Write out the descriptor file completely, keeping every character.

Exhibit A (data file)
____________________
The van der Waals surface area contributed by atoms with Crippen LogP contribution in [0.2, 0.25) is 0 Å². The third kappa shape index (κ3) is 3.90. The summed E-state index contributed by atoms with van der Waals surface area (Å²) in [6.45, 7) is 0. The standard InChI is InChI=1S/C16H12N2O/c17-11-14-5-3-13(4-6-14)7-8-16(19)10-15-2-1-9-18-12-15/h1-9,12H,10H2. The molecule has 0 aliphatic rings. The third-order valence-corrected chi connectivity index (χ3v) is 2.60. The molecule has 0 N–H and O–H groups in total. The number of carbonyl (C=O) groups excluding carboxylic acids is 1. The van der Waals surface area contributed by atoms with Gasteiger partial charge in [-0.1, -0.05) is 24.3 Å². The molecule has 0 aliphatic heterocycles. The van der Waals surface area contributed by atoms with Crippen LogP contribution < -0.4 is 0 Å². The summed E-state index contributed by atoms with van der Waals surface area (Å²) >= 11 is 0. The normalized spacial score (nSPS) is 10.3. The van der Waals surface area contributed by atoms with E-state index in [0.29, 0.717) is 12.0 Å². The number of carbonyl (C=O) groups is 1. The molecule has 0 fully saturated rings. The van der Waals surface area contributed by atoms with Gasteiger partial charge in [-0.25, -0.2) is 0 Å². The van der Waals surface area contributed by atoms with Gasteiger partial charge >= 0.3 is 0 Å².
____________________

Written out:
The van der Waals surface area contributed by atoms with Crippen LogP contribution in [0.2, 0.25) is 0 Å². The third kappa shape index (κ3) is 3.90. The summed E-state index contributed by atoms with van der Waals surface area (Å²) in [6.45, 7) is 0. The standard InChI is InChI=1S/C16H12N2O/c17-11-14-5-3-13(4-6-14)7-8-16(19)10-15-2-1-9-18-12-15/h1-9,12H,10H2. The molecule has 0 aliphatic rings. The third-order valence-corrected chi connectivity index (χ3v) is 2.60. The molecule has 0 N–H and O–H groups in total. The number of carbonyl (C=O) groups excluding carboxylic acids is 1. The van der Waals surface area contributed by atoms with Gasteiger partial charge in [-0.1, -0.05) is 24.3 Å². The molecule has 0 aliphatic heterocycles. The van der Waals surface area contributed by atoms with Crippen LogP contribution < -0.4 is 0 Å². The summed E-state index contributed by atoms with van der Waals surface area (Å²) >= 11 is 0. The normalized spacial score (nSPS) is 10.3. The van der Waals surface area contributed by atoms with E-state index in [0.29, 0.717) is 12.0 Å². The number of carbonyl (C=O) groups is 1. The molecule has 0 fully saturated rings. The van der Waals surface area contributed by atoms with Gasteiger partial charge in [-0.25, -0.2) is 0 Å². The van der Waals surface area contributed by atoms with Gasteiger partial charge >= 0.3 is 0 Å².